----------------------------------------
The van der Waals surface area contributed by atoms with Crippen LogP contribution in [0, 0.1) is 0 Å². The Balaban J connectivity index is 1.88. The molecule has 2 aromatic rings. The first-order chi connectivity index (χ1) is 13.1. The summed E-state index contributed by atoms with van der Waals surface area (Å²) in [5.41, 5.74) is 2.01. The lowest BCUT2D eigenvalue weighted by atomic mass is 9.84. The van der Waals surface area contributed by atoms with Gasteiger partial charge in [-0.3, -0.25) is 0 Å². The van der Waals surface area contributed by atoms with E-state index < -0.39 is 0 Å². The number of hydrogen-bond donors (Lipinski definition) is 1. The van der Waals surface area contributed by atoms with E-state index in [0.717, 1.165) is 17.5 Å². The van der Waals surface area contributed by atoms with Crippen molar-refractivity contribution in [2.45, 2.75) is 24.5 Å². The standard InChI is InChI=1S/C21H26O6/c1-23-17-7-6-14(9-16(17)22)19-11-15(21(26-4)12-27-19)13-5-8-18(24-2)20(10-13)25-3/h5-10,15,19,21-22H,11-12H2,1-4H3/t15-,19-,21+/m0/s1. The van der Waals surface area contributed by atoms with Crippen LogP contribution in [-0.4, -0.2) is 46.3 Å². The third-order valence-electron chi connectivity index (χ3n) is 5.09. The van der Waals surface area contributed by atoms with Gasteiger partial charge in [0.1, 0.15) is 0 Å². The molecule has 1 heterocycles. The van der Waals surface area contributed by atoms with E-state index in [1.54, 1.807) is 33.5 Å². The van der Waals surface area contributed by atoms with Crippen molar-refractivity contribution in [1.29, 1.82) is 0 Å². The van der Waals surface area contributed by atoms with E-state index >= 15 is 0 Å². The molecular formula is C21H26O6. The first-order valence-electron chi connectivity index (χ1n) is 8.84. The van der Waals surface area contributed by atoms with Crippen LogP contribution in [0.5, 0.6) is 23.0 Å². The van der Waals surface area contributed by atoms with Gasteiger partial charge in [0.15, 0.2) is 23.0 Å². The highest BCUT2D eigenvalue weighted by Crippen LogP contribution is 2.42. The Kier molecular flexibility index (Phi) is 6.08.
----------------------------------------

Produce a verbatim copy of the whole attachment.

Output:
The van der Waals surface area contributed by atoms with Crippen LogP contribution in [0, 0.1) is 0 Å². The Balaban J connectivity index is 1.88. The molecule has 2 aromatic rings. The first-order chi connectivity index (χ1) is 13.1. The summed E-state index contributed by atoms with van der Waals surface area (Å²) in [5.41, 5.74) is 2.01. The lowest BCUT2D eigenvalue weighted by atomic mass is 9.84. The van der Waals surface area contributed by atoms with Gasteiger partial charge in [-0.3, -0.25) is 0 Å². The van der Waals surface area contributed by atoms with E-state index < -0.39 is 0 Å². The number of hydrogen-bond donors (Lipinski definition) is 1. The van der Waals surface area contributed by atoms with E-state index in [0.717, 1.165) is 17.5 Å². The van der Waals surface area contributed by atoms with Crippen molar-refractivity contribution in [2.45, 2.75) is 24.5 Å². The standard InChI is InChI=1S/C21H26O6/c1-23-17-7-6-14(9-16(17)22)19-11-15(21(26-4)12-27-19)13-5-8-18(24-2)20(10-13)25-3/h5-10,15,19,21-22H,11-12H2,1-4H3/t15-,19-,21+/m0/s1. The van der Waals surface area contributed by atoms with Crippen LogP contribution in [-0.4, -0.2) is 46.3 Å². The third-order valence-electron chi connectivity index (χ3n) is 5.09. The van der Waals surface area contributed by atoms with Gasteiger partial charge in [0.1, 0.15) is 0 Å². The molecule has 1 heterocycles. The van der Waals surface area contributed by atoms with E-state index in [1.54, 1.807) is 33.5 Å². The van der Waals surface area contributed by atoms with Crippen molar-refractivity contribution in [1.29, 1.82) is 0 Å². The van der Waals surface area contributed by atoms with E-state index >= 15 is 0 Å². The molecular formula is C21H26O6. The first-order valence-electron chi connectivity index (χ1n) is 8.84. The van der Waals surface area contributed by atoms with Crippen LogP contribution in [0.5, 0.6) is 23.0 Å². The van der Waals surface area contributed by atoms with Gasteiger partial charge in [0.15, 0.2) is 23.0 Å². The highest BCUT2D eigenvalue weighted by Crippen LogP contribution is 2.42. The Kier molecular flexibility index (Phi) is 6.08.